Introducing Dogs to Children
The bond between a dog and a child can be a truly beautiful thing. They seem to have a mutual understanding of each other and treat one another with gentleness and tolerance. Dogs tend to sense when a child’s upset, worried or anxious and they have a way of providing comfort in a non-intrusive and calm manner. Their love and understanding of children has been hugely recognised in the world of Autism, Blindness and Down Syndrome – vulnerable children of whom dogs have been proven to be a huge benefit to and can have a blossoming relationship built on appreciation and trust, often able to reach children who many others cannot.
Something that many families tend to forget, however, is that a dog cannot tell you when they’re frustrated, or when they’ve had enough and often they can only display this by actions, some of which are deemed aggressive. More than half of reported dog bites in the UK have happened to children, and almost 100% of them could have been prevented.
Supervision is Key
All dogs have the capacity to bite. Even if you have the friendliest dog in the world you should acknowledge that a dangerous situation could develop in mere moments. Although children mean no harm, many of their actions can trigger aggression in dogs.
Startling a dog: Any dog that is startled, maybe by his tail being pulled or a child jumping on their backs, may bite. This is called defence aggression and is a natural response in all dogs. Children should be educated on how to act correctly around a dog, a dog also needs to have his own space which he can retreat to when needed and it’s vital that this area is out of bounds to children.
Children and Boundaries: A dogs food is not something that a child should ever be near, and supervision is required at all times. Children also need to realise that a dog isn’t a play toy, they can tire, become frustrated and not want to be bothered – ensure that your children know the signs of when a dogs had enough and that you know the same – a straight tail, raised hairs, growls and whimpers mean you need to back off.
Don’t allow teasing: Many children can find a dogs display of frustration, fright or aggression amusing – such as when a dog bares his teeth (often wrongly interpreted as a smile by small children), or when a dog howls, whines or barks – although interesting noises for a child, they mean a dog is anxious and an anxious dog is one prone to snapping. A dog can be anxious if a child is teasing him with a chew toy, treat or titbit this absolutely should not be allowed.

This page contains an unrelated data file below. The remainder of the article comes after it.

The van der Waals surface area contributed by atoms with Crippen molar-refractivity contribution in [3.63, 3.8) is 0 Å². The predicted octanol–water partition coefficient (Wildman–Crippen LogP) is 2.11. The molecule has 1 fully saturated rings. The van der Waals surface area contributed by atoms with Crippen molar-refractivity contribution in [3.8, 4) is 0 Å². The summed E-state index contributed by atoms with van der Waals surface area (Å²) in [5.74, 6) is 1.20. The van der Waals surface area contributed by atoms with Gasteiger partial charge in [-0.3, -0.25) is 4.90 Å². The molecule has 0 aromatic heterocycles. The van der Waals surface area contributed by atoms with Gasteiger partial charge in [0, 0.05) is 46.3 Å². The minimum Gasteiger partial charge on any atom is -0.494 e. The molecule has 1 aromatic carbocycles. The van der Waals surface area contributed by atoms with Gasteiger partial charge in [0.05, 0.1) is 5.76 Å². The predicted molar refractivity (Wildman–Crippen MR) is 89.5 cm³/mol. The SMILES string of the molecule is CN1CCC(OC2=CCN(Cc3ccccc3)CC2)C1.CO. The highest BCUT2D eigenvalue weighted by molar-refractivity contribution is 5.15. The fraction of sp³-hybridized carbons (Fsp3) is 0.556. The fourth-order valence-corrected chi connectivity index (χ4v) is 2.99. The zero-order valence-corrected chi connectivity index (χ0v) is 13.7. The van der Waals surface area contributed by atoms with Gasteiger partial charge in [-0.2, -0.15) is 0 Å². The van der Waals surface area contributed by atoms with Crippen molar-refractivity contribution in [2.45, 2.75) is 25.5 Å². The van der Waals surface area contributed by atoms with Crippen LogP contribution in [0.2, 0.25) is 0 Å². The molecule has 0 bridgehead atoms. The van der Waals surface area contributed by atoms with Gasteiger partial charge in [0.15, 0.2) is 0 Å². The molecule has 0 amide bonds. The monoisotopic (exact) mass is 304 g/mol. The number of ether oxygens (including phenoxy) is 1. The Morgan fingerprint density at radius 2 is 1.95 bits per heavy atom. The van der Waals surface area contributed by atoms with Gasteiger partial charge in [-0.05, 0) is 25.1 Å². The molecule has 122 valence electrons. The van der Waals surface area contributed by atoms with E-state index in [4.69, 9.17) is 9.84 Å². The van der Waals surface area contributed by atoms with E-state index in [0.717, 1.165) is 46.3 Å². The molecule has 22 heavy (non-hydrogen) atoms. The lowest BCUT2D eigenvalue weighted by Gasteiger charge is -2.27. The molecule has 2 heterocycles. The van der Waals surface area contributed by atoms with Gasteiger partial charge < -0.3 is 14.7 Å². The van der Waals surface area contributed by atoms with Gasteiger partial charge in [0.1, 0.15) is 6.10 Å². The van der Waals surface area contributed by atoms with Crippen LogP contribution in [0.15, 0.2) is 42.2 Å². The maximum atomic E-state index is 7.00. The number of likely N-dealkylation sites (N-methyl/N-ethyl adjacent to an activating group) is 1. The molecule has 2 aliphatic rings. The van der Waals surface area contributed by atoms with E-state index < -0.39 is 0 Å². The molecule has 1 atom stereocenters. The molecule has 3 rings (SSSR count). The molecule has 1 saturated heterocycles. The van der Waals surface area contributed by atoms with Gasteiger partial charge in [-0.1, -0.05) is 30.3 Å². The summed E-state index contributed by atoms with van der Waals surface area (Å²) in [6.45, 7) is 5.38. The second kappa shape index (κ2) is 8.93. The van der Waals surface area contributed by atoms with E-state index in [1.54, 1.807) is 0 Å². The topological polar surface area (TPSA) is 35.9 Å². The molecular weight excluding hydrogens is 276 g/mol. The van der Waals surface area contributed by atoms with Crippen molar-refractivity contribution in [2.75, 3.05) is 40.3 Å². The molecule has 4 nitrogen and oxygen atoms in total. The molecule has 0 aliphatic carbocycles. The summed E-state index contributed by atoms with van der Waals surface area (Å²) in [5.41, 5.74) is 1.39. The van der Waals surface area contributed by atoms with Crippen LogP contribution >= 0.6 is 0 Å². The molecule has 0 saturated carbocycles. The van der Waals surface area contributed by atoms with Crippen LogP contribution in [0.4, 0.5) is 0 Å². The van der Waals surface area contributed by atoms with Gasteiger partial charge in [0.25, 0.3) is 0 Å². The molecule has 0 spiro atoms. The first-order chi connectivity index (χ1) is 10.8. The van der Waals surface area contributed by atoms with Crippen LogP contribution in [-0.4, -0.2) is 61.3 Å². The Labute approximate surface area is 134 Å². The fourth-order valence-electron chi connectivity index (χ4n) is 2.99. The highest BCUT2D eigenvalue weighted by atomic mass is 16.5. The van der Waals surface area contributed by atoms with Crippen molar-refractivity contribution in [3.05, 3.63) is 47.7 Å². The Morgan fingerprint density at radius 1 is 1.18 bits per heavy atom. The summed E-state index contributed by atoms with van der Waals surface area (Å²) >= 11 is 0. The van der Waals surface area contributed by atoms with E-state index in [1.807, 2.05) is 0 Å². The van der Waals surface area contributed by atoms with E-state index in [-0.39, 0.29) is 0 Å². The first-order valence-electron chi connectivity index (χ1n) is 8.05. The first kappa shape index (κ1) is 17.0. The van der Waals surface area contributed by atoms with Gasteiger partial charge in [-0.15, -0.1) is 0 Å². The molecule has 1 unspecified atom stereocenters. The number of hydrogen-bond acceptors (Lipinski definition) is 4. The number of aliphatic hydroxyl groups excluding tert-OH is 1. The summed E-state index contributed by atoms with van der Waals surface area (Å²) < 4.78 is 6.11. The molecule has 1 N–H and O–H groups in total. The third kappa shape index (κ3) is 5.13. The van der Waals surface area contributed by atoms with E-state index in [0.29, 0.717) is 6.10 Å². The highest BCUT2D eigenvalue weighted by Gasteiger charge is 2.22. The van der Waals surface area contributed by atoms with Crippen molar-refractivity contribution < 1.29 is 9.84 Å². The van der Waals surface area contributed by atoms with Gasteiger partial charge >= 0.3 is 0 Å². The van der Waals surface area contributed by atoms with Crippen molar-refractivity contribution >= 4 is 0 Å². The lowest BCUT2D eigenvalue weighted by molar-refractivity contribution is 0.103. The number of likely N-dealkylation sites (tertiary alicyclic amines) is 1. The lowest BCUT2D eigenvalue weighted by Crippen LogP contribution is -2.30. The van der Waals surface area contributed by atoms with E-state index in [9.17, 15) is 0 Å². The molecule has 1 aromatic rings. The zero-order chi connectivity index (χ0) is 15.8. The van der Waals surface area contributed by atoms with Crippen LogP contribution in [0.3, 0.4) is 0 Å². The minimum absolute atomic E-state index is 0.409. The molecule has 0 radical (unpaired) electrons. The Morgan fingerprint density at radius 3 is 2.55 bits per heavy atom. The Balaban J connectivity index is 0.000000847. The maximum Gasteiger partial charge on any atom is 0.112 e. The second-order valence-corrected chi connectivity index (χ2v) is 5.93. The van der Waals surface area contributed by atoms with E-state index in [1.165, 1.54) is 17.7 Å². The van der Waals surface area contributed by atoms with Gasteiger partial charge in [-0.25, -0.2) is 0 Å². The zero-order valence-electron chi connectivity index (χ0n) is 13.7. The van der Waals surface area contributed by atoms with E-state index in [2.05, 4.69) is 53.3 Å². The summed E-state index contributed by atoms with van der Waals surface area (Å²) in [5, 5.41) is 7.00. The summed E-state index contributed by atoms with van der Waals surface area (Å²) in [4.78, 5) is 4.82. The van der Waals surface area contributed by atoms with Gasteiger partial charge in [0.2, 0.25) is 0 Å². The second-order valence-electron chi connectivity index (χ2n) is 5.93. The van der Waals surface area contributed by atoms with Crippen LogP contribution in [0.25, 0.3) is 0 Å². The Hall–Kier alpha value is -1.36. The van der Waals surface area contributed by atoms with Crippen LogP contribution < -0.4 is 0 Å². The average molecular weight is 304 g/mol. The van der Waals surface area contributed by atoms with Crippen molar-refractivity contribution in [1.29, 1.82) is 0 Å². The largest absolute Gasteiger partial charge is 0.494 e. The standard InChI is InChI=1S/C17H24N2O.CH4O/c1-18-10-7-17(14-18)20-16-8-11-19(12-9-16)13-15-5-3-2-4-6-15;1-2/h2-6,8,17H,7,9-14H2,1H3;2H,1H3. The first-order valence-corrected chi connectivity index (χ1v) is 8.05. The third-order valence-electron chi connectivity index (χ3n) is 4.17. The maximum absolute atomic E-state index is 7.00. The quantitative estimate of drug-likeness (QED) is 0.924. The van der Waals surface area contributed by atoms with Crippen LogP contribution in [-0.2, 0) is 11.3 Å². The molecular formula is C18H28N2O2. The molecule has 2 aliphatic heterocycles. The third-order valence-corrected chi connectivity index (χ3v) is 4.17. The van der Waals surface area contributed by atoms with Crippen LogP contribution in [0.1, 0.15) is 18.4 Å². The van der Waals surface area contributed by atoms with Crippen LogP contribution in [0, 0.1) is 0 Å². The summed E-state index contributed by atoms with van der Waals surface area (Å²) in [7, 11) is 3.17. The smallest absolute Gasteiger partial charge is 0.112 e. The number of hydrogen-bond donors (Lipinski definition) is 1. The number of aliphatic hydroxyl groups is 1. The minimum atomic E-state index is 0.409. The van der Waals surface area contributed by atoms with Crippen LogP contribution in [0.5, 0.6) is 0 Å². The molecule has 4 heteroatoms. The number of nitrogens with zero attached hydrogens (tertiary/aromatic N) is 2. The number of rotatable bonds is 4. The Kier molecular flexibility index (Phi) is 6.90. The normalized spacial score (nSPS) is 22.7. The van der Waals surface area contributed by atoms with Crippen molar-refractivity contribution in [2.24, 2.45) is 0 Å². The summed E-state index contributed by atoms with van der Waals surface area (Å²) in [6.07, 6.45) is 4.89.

Don’t’ Hug a Dog: Another thing we must point out is that, although it’s lovely to look at, you shouldn’t really let your kids hug your faithful friend. Studies have shown that dog’s really aren’t keen on this sort of affection, and would much prefer a pat or stroke to a cuddle or kiss. However soft you may think your dog is, you might want to know that research has shown that “Familiar children were most commonly bitten in relation to food or resource guarding and “benign” interactions such as petting, hugging, bending over, or speaking to the dog.” Food for thought we think. So make sure the kids know this and always watch your kids around your dog to make sure they don’t restrict your pooches escape route if they are getting fed up with the attention.
Dog Growling: Remember should the dog start to growl then it is time to back away. You should never ignore a growling dog as this is the dogs way of warning you he is not happy with that action and should not be ignored. Simply stop the action and back away otherwise you may end up with an angry dog – a growl is a warning sign . It is also wrong to punish a dog for growling
Done correctly, a bond can be forged between children and dogs that has massive benefits for both! After all, dog isn’t just man’s best friend- he can be everyone’s!